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AFL and NRL celebrate Indigenous links

Kamahl Cogdon, May 25, 2021 6:00PM Kids News

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Richmond player Sydney Stack leads a traditional dance at the pre-match ceremony of the Dreamtime at the G match in 2019. Picture: AAP Image media_cameraRichmond player Sydney Stack leads a traditional dance at the pre-match ceremony of the Dreamtime at the G match in 2019. Picture: AAP Image

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Warning: This story contains images of Indigenous Australians who have died

The history, culture and achievements of our First Nations peoples will be in the sporting spotlight this week as the AFL and NRL kick off their Indigenous rounds.

Specially designed Indigenous shirts and pre-match ceremonies will be part of the celebrations, which aim to highlight the contributions made by Aboriginal and Torres Strait Islander players and their communities.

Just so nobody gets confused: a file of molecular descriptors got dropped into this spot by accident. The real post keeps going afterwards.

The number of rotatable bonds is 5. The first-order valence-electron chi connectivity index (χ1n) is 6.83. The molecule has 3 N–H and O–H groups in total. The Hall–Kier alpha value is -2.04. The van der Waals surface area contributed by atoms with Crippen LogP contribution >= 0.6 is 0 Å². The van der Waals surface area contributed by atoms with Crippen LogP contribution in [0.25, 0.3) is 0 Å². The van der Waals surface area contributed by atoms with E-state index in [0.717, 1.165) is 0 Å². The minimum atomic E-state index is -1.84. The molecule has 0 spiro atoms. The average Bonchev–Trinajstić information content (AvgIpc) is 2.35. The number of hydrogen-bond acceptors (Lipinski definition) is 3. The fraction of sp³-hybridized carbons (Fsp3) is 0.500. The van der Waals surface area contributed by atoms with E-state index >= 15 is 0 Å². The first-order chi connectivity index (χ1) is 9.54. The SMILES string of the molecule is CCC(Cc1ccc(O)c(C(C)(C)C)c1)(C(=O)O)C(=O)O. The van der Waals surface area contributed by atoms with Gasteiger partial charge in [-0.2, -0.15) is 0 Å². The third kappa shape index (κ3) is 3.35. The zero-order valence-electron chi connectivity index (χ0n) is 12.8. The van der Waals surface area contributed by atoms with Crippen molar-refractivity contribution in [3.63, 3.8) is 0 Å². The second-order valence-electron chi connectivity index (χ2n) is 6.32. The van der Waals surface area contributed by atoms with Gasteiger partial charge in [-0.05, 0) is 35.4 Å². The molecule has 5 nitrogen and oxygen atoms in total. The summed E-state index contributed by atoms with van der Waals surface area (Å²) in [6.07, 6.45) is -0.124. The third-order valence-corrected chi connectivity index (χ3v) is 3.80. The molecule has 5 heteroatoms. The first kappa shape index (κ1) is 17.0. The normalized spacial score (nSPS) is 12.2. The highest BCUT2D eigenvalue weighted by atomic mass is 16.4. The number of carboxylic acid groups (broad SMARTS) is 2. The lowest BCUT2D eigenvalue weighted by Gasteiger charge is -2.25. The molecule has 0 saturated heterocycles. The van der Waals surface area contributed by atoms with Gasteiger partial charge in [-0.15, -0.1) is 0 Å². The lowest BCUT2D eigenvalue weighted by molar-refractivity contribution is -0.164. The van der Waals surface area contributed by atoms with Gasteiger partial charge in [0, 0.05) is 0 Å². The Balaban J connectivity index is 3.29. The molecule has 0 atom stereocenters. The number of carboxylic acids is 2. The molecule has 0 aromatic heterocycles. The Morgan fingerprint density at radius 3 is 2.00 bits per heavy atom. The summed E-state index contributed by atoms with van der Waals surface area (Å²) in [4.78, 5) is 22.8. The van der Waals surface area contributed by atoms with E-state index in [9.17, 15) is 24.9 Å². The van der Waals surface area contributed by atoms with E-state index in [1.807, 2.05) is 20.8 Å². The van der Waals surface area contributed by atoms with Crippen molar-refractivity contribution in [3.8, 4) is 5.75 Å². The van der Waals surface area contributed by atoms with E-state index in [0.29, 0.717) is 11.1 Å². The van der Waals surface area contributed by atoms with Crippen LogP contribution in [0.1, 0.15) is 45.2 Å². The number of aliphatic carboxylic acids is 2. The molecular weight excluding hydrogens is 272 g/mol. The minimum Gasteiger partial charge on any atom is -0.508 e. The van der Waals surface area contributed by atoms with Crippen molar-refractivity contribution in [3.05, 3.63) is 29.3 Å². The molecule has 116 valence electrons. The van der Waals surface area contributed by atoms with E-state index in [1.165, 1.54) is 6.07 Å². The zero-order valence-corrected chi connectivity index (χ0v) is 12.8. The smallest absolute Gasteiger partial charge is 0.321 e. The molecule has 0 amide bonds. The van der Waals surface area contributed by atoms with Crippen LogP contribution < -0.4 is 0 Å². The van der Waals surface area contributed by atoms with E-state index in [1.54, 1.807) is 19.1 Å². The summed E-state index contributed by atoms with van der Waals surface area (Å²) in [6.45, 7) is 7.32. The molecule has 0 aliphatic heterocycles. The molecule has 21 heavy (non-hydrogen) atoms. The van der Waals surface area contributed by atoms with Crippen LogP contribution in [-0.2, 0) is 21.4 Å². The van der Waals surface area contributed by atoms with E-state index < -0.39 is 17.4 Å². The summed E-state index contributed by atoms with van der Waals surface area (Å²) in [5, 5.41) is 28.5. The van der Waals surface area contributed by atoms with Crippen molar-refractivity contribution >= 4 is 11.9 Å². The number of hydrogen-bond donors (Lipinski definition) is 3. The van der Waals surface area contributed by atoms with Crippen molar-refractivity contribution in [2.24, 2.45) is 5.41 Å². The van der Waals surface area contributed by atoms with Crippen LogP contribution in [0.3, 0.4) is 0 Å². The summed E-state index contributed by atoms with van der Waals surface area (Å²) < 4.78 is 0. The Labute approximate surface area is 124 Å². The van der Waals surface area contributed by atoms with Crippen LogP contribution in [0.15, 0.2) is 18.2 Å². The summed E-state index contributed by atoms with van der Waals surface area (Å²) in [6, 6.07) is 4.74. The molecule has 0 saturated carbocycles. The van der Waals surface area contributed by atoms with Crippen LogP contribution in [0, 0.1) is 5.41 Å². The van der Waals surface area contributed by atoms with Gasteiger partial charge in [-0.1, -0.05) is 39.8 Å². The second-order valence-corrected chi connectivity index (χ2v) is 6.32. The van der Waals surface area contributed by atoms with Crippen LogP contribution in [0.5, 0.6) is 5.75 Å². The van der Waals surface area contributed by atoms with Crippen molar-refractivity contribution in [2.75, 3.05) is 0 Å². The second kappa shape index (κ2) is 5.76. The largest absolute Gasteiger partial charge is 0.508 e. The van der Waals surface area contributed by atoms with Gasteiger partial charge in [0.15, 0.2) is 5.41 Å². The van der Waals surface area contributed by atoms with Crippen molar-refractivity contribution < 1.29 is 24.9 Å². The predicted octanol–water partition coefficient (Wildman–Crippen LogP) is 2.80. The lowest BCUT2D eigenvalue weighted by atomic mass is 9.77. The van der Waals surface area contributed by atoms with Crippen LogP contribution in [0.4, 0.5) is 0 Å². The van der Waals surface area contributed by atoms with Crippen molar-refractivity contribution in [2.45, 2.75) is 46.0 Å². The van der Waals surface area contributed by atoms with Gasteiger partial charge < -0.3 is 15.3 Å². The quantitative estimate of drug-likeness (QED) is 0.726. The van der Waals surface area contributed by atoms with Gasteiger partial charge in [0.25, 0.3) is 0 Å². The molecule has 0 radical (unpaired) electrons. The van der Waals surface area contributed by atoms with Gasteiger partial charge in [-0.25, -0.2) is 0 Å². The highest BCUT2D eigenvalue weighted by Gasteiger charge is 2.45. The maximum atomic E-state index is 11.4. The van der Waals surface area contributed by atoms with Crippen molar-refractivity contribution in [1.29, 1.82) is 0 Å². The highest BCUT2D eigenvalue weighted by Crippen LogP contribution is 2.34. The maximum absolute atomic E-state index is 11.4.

TEAM SHIRTS

The Indigenous designs worn by the teams from both football codes are a highlight of the Indigenous rounds each year.

The team shirts feature Indigenous art that represents the stories and culture of various Indigenous groups from around Australia

Each club has its own design, created by Indigenous artists. Take a look at some of this year’s designs.

INDIGENOUS ROUND MATCHES

The NRL Indigenous Round, round 12 of the season, kicks off with a match between the Brisbane Broncos and Melbourne Storm on Thursday, May 27.

The following night, the Western Bulldogs take on Melbourne in the first match of the AFL Indigenous round, which is known as the Sir Doug Nicholls Round.

The Sir Doug Nicholls Round will run across two weekends this year, with the “Dreamtime at the G” match between Essendon and Richmond the traditional highlight.